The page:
Information and computer science attains school status -- a UC system first

December 23, 2002

Irvine, Calif., Dec. 23, 2002 -- The University of California Board of Regents has approved elevating UC Irvine's nationally ranked Department of Information and Computer Science (ICS) to school status, creating the first computer science school within the UC System.

The change, effective immediately, will further ICS' current broad interdisciplinary education and research efforts -- from embedded computer systems and networking to bioinformatics and the social impacts of computing -- and accommodate growing student and global interest in computer science.

"The creation of the School of Information and Computer Science is a clear statement to current and future students, faculty and collaborators that the University of California recognizes the importance of the information revolution and intends to position UC at the forefront of technology's future," said Debra J. Richardson, ICS department chair, who will now serve as the school's interim dean. "This action by the regents both recognizes the growth of ICS and enables us to establish our already strong education and research programs among the best in the nation and the world."

Enrollment in ICS has grown by more than 125 percent since 1998 with more than 2,200 undergraduate and graduate students. ICS currently ranks 15th among all public university computer science graduate programs, according to U.S. News & World Report.

"The change from department to school for ICS is an idea whose time has clearly come," said Executive Vice Chancellor Michael Gottfredson. "ICS has always played a fundamental and positive role in the development of the UCI campus. Establishing the School of Information and Computer Science creates smaller, more closely related departments; will potentially provide a home for our new Department of Statistics; and allows ICS to take its rightful place alongside the other schools at UCI."

"Being the School of Information and Computer Science provides an administrative structure that is better able to serve our growing educational, research and economic goals," Richardson added. "This includes the ability to foster 'tech-transfers' between the university and outside community, attract even more high-quality students and faculty, and garner important research and philanthropic funding."

The new designation also enhances the special relationship between ICS and The Henry Samueli School of Engineering and its Department of Electrical Engineering and Computer Science. A new joint degree in computer science and engineering is planned, and complementary research is underway.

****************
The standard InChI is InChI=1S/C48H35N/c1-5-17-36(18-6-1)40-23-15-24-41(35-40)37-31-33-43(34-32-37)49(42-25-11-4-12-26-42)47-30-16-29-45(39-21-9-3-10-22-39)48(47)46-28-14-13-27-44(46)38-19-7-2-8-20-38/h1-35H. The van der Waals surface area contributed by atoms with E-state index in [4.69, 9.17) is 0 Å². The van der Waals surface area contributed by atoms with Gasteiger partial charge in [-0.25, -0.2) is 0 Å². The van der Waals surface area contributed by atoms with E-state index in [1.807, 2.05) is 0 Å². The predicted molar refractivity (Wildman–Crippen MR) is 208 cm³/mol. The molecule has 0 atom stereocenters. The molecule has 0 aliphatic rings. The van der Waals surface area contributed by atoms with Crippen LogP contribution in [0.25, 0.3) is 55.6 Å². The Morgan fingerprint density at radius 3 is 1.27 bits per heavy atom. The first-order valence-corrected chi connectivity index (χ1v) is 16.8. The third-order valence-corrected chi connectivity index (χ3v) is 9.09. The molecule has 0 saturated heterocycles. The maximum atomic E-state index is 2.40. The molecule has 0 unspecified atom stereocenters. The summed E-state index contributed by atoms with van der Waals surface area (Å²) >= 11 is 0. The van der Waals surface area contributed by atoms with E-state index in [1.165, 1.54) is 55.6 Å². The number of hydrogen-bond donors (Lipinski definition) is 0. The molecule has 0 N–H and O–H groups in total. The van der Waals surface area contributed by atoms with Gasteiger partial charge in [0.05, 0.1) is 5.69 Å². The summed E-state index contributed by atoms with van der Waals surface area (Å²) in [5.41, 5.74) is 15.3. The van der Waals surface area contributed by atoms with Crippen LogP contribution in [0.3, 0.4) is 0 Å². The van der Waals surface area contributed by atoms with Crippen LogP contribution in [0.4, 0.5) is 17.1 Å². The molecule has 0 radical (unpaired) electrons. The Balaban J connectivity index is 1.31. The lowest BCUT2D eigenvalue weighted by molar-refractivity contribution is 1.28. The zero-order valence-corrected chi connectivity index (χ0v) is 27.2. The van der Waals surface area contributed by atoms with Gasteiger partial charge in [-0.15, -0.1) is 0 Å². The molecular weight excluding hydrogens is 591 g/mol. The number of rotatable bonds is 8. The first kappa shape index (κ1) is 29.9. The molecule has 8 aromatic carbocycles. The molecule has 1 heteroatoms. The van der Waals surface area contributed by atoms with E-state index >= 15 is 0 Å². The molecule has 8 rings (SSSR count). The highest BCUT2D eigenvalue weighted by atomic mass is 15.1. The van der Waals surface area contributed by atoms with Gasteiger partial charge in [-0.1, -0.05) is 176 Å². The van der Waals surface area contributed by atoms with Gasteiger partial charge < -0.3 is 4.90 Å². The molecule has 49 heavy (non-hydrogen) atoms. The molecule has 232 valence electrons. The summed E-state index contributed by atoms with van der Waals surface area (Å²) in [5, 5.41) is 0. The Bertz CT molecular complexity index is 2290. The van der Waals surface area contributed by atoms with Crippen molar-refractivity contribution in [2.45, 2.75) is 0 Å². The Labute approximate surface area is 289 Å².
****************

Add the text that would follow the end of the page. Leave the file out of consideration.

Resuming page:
Richardson, an expert in specification-based software testing, holds the Ted and Janice Smith Department Chair, a privately funded research endowment that will continue to be held by the school's future deans. A national search to select the first full-term dean of the School of Information and Computer Science will begin soon.

ICS' current strengths include artificial intelligence, networked and embedded systems, data mining, software and Internet-based information systems. ICS researchers pioneered such Web-based protocol developments as "http" and "DNS." Emerging strengths include graphics and visualization, security and cryptography and "ubiquitous computing," where computing becomes pervasive, yet recedes into the background of daily life.

ICS has existed as an independent academic department at UCI since 1968. Offering bachelor's, master's and doctoral degrees, the program has 43 faculty members, 50 staff members and more than 4,500 alumni. More than 250 undergraduate and 55 graduate students earn degrees through the program annually.

With the addition of ICS, UCI now has nine schools and the College of Medicine. The proposal to elevate ICS from a department to a school was approved previously by the UC Office of the President and both the systemwide and Irvine divisions of the Academic Senate.
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University of California - Irvine

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